Keene film fest to expand into Monadnock area
JAFFREY — Organizers of the second Keene-based Monadnock International Film Festival to take place in April are planning to expand festival activities into Jaffrey and Peterborough.
"When the festival was first created, it had always been designed as a regional festival. That's why it's not called the Keene Festival," said festival executive director Laina Barakat.
Barakat and local filmmaker and festival program director Aaron Wiederspahn played a large role in creating the inaugural 2013 Monadnock International Film Festival last April, which attracted more than 1,500 people to Keene for the three-day event. The festival screened 14 films from around the world and brought almost $130,000 to the city in direct and attendee spending, according to festival organizers.
This year's festival is planned to take place April 10-12 in Keene with several new events aimed at children and families, Barakat said.
Additionally the festival is planning a local weekend, April 4-6, sponsored by Local Look Peterborough and Comcast.
Barakat said they hope to include the reconstructed Park Theatre in Jaffrey in future festivals. Although the old movie house is set to be razed shortly after Thanksgiving and then reconstructed next summer, the theater is not expected to be up by next April.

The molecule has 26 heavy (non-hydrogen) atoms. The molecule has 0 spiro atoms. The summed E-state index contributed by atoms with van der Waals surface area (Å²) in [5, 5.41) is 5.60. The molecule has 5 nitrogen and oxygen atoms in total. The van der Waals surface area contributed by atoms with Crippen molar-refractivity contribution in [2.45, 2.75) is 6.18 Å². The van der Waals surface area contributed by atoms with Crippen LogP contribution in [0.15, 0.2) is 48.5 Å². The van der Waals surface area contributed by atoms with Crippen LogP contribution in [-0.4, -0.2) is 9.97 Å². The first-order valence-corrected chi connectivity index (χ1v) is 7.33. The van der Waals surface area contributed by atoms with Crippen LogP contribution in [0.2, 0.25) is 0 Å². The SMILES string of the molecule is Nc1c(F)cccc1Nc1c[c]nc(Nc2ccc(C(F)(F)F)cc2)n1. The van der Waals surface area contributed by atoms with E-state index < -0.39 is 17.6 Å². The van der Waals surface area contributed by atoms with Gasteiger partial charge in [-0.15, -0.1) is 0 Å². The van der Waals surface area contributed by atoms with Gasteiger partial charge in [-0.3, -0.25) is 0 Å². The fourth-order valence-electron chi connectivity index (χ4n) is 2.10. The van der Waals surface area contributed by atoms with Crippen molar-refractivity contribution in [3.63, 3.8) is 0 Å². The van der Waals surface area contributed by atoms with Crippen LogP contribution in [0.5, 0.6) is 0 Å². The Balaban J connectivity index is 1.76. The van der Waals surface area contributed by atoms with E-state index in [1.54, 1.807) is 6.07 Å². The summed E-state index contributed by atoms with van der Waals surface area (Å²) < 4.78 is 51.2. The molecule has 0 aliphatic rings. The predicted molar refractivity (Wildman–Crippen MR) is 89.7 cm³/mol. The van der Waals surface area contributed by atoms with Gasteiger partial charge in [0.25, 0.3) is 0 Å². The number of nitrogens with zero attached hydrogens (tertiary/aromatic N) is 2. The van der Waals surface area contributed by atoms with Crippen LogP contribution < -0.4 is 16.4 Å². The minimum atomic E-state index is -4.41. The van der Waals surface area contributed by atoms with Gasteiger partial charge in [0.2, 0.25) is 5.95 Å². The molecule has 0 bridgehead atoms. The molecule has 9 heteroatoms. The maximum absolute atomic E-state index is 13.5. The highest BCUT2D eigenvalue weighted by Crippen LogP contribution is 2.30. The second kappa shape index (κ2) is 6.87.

Festival organizers, however, have been working with Park Theatre Board of Trustees President Carolyn Hollister to plan a screening and gala for the local event that would take place under a tent on the cleared lot.
"By then there will be a flat foundation there," Barakat said. "It will kind of be the first real event happening there."
In Peterborough, venues such as the Town House and Peterborough Community Theater and Harlow's Pub are expected to be used for screenings and gatherings that would focus on New Hampshire-made or local student-made films.
Wiederspahn is teaching a screenwriting course to 22 ConVal High School students in Peterborough, so events will include panels with the students and script readings, Barakat said.
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